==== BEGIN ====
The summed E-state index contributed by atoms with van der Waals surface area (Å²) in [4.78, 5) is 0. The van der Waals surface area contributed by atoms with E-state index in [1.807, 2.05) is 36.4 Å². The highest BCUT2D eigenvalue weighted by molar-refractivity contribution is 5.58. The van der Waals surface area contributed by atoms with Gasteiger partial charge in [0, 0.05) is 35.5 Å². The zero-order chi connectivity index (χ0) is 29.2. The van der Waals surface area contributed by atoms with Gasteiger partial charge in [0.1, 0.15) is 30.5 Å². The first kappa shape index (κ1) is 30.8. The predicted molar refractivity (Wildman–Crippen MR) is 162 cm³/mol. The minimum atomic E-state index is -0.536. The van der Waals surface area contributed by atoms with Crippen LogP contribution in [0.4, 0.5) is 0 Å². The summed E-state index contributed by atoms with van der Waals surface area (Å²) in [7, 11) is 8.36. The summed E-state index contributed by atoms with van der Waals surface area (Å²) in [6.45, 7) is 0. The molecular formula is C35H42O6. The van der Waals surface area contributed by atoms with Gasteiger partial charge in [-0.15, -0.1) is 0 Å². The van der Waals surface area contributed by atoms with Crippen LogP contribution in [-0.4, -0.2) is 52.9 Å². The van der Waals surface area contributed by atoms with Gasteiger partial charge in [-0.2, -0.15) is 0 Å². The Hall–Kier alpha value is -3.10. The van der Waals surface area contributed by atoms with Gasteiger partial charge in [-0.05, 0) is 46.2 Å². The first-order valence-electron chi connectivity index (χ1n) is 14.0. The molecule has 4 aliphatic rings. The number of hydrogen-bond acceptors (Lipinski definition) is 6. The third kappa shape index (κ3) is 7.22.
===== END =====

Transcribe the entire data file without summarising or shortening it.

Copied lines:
The summed E-state index contributed by atoms with van der Waals surface area (Å²) in [4.78, 5) is 0. The van der Waals surface area contributed by atoms with E-state index in [1.807, 2.05) is 36.4 Å². The highest BCUT2D eigenvalue weighted by molar-refractivity contribution is 5.58. The van der Waals surface area contributed by atoms with Gasteiger partial charge in [0, 0.05) is 35.5 Å². The zero-order chi connectivity index (χ0) is 29.2. The van der Waals surface area contributed by atoms with Gasteiger partial charge in [0.1, 0.15) is 30.5 Å². The first kappa shape index (κ1) is 30.8. The predicted molar refractivity (Wildman–Crippen MR) is 162 cm³/mol. The minimum atomic E-state index is -0.536. The van der Waals surface area contributed by atoms with Crippen LogP contribution in [0.4, 0.5) is 0 Å². The summed E-state index contributed by atoms with van der Waals surface area (Å²) in [7, 11) is 8.36. The summed E-state index contributed by atoms with van der Waals surface area (Å²) in [6.45, 7) is 0. The molecular formula is C35H42O6. The van der Waals surface area contributed by atoms with Gasteiger partial charge in [-0.15, -0.1) is 0 Å². The van der Waals surface area contributed by atoms with Crippen LogP contribution in [-0.4, -0.2) is 52.9 Å². The van der Waals surface area contributed by atoms with Gasteiger partial charge in [-0.2, -0.15) is 0 Å². The Hall–Kier alpha value is -3.10. The van der Waals surface area contributed by atoms with Gasteiger partial charge in [-0.05, 0) is 46.2 Å². The first-order valence-electron chi connectivity index (χ1n) is 14.0. The molecule has 4 aliphatic rings. The number of hydrogen-bond acceptors (Lipinski definition) is 6. The third kappa shape index (κ3) is 7.22.